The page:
One hat, two hat red hat, Blackhat….. Chris Hemsworth leads the cast as convicted white collar hacker Nicholas Hathaway enlisted by the FBI and the Chinese Intelligence to take down a globe-spanning network of criminals threatening the safety of the world’s economy and nuclear energy in Blackhat.
Director Michael Mann (Heat, Public Enemies) gets on the cyber-hacking bandwagon nearly twenty years too late unfortunately, but the movie does have some great action moments if you can start to follow the logic of the thing but at times the techno babble just off as useless and warranted.
Tang Wei (Lust, Caution) delivers a slightly better performance than the lead as Lien Chen, partner to the furloughed Hathaway, though she could have easily been given more to do as a female leading lady by Mann or the story architects.
Blackhat is a named after a hacker term for someone who can decode high level security (Steve Urkel). How that translates to the screen is often “udbhwudbudbsudbsudb” and at times this is where the movie dictates its own very slow pace. Close-up shots of USB flash drives, 1’s and 0s scrolling across the screen a la The Matrix all look cool — for a second — but this sets the tone as being a bore from the intro to ending.
The movie opens on one computer terminal, follows the signal down to the Tron-like circuit board and into a CPU.
Falling asleep yet? Because I nearly put my self in a coma watching this mess.
Have you ever been so mad that you were calm? This happened to me the night I saw this “gem”, I figured that at least the intro would be super cool considering it’s a hacker film we get a glimpse of this virus being sent from one side of the world to a Chinese power plant to initiate a meltdown though the “magic” of the internet. While this could have been shot or visualized better, I do get the point overall it felt absolutely pointless.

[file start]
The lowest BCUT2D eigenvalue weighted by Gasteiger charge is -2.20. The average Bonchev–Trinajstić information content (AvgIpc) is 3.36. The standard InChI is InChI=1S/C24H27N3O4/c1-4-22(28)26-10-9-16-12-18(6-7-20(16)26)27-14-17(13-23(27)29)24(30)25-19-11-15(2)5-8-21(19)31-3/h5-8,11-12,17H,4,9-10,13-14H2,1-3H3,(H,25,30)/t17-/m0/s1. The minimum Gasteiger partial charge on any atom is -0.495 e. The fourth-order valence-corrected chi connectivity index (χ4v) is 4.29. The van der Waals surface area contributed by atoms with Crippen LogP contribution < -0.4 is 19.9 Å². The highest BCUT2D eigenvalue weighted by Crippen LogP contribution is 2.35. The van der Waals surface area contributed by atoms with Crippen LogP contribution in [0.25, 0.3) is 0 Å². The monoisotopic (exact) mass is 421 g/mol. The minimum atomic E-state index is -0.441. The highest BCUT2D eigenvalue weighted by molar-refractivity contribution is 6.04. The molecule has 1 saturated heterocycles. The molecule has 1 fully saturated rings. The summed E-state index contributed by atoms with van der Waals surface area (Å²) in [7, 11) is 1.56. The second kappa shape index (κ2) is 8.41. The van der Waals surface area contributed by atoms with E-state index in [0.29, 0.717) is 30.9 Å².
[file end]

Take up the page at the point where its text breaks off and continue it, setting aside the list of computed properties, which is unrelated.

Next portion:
Later on in the film, I would get the requisite shots fired and explosions along with a Chinese food restaurant hand-to-hand fight scene that I’ve come to expect while enjoying my popcorn, made me hungrier actually.
Perhaps I’m a bit heavy handed describing the pace of the first two acts, but the movie did have some redeeming qualities.
Hathaway is just your typical Patrick Swayze looking, god-like hacker in prison that has his MIT roommate Chen Dawai (Leehom Wang) enlist him to find the shadow network that is affecting stock markets. The reason why is that they made the code together at the revered Cambridge institution and need to find their way around it. The mission takes them across the world to see who is profiting and who is dying along the way.
While watching people dial in to proxy servers via a terminal command prompt to me is as thrilling as watching paint dry, the FBI agents on the case, including Viola Davis (Prisoners, Future Oprah in Biopic and the upcoming Suicide Squad as Amanda Waller) and Holt McCallany (Fight Club, Gangster Squad, The Losers) keep up the good cop / bad cop action and move the story along as Hemsworth’s federal guardians. Davis calls out a sketchy stockbroker withholding information in a particularly Amanda Waller-esque blackmail.
We are used to Thor’s Norse speak, but the Australian affects a street tough Chicago accent in Blackhat. Mann even throws himself a shout-out to Heat which in a way kinda reminded me of that one time I actually liked my own Facebook post.
In summary, if Blackhat were to hang itself on the coat rack of logic, there are plenty of holes and lots of places where the connections are not made from story to motivation. On the plus side, when we do get some action it comes quickly, surprisingly and with consequences.
But Sorry, Thor, I wanted to watch you tap into some Cyber Roadhouse Voodoo but what you achieved was a Voo-Don’t and it was hard to feel like I cared how you progressed in this film honestly. Oh and Hollywood? You must have so many checklists these days. It might be time to drop the clipboard and let people take some risks, we all know what happened with the not so Amazing Spider-man 2: Rhino Get’s His Groove back .
So yeah there’s not much to say in terms of redeemable factors with this film instead of coming out it warm and fuzzy I left feeling cold…. Don’t want to feel cold your self? Try Netflix. You’ll still be cold, but you’ll be watching Netflix at least I recommend John Dies At The End…. Cheers.